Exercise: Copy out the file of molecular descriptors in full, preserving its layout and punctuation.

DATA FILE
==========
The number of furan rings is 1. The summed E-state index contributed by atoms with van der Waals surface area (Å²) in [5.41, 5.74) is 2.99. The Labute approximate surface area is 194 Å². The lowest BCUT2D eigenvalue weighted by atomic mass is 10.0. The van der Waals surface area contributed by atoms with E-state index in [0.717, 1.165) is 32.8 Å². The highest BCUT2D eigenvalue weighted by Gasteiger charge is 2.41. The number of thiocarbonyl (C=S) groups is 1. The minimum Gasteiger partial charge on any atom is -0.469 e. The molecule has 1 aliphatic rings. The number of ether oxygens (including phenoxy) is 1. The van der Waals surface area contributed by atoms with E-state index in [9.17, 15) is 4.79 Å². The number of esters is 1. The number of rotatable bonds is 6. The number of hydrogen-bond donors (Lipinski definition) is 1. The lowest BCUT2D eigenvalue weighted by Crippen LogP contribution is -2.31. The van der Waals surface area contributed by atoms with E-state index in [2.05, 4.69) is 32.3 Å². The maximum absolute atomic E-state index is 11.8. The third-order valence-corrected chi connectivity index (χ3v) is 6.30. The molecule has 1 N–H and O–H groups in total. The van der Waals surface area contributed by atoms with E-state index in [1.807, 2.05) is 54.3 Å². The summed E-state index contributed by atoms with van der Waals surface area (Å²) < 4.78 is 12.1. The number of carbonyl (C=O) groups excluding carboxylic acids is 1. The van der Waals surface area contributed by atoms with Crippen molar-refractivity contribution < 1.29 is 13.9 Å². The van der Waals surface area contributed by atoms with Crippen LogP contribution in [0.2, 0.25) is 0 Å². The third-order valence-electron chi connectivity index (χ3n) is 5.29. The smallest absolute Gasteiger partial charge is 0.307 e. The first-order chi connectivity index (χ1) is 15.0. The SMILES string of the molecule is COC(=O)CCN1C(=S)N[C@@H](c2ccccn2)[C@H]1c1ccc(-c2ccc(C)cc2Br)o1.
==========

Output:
The number of furan rings is 1. The summed E-state index contributed by atoms with van der Waals surface area (Å²) in [5.41, 5.74) is 2.99. The Labute approximate surface area is 194 Å². The lowest BCUT2D eigenvalue weighted by atomic mass is 10.0. The van der Waals surface area contributed by atoms with E-state index in [0.717, 1.165) is 32.8 Å². The highest BCUT2D eigenvalue weighted by Gasteiger charge is 2.41. The number of thiocarbonyl (C=S) groups is 1. The minimum Gasteiger partial charge on any atom is -0.469 e. The molecule has 1 aliphatic rings. The number of ether oxygens (including phenoxy) is 1. The van der Waals surface area contributed by atoms with E-state index in [9.17, 15) is 4.79 Å². The number of esters is 1. The number of rotatable bonds is 6. The number of hydrogen-bond donors (Lipinski definition) is 1. The lowest BCUT2D eigenvalue weighted by Crippen LogP contribution is -2.31. The van der Waals surface area contributed by atoms with E-state index in [2.05, 4.69) is 32.3 Å². The maximum absolute atomic E-state index is 11.8. The third-order valence-corrected chi connectivity index (χ3v) is 6.30. The molecule has 1 N–H and O–H groups in total. The van der Waals surface area contributed by atoms with E-state index in [1.807, 2.05) is 54.3 Å². The summed E-state index contributed by atoms with van der Waals surface area (Å²) < 4.78 is 12.1. The number of carbonyl (C=O) groups excluding carboxylic acids is 1. The van der Waals surface area contributed by atoms with Crippen molar-refractivity contribution < 1.29 is 13.9 Å². The van der Waals surface area contributed by atoms with Crippen LogP contribution in [0.2, 0.25) is 0 Å². The third-order valence-electron chi connectivity index (χ3n) is 5.29. The smallest absolute Gasteiger partial charge is 0.307 e. The first-order chi connectivity index (χ1) is 15.0. The SMILES string of the molecule is COC(=O)CCN1C(=S)N[C@@H](c2ccccn2)[C@H]1c1ccc(-c2ccc(C)cc2Br)o1.